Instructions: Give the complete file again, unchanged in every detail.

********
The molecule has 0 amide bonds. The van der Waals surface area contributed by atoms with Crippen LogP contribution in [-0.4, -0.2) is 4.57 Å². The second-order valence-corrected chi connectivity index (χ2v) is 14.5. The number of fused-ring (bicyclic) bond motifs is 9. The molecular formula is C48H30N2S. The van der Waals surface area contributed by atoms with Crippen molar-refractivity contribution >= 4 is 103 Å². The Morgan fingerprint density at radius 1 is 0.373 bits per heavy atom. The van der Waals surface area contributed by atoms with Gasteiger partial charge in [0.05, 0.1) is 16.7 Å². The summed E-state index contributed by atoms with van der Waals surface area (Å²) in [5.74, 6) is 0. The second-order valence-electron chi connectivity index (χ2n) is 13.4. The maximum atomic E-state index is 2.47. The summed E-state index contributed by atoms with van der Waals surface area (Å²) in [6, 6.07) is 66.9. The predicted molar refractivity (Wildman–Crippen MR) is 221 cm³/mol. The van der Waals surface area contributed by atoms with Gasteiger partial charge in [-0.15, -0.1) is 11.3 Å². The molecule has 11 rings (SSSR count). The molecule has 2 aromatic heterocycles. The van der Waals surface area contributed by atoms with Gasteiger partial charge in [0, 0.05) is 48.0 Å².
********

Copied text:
The molecule has 0 amide bonds. The van der Waals surface area contributed by atoms with Crippen LogP contribution in [-0.4, -0.2) is 4.57 Å². The second-order valence-corrected chi connectivity index (χ2v) is 14.5. The number of fused-ring (bicyclic) bond motifs is 9. The molecular formula is C48H30N2S. The van der Waals surface area contributed by atoms with Crippen molar-refractivity contribution >= 4 is 103 Å². The Morgan fingerprint density at radius 1 is 0.373 bits per heavy atom. The van der Waals surface area contributed by atoms with Gasteiger partial charge in [0.05, 0.1) is 16.7 Å². The summed E-state index contributed by atoms with van der Waals surface area (Å²) in [5.74, 6) is 0. The second-order valence-electron chi connectivity index (χ2n) is 13.4. The maximum atomic E-state index is 2.47. The summed E-state index contributed by atoms with van der Waals surface area (Å²) in [6, 6.07) is 66.9. The predicted molar refractivity (Wildman–Crippen MR) is 221 cm³/mol. The van der Waals surface area contributed by atoms with Gasteiger partial charge in [-0.15, -0.1) is 11.3 Å². The molecule has 11 rings (SSSR count). The molecule has 2 aromatic heterocycles. The van der Waals surface area contributed by atoms with Gasteiger partial charge in [0, 0.05) is 48.0 Å².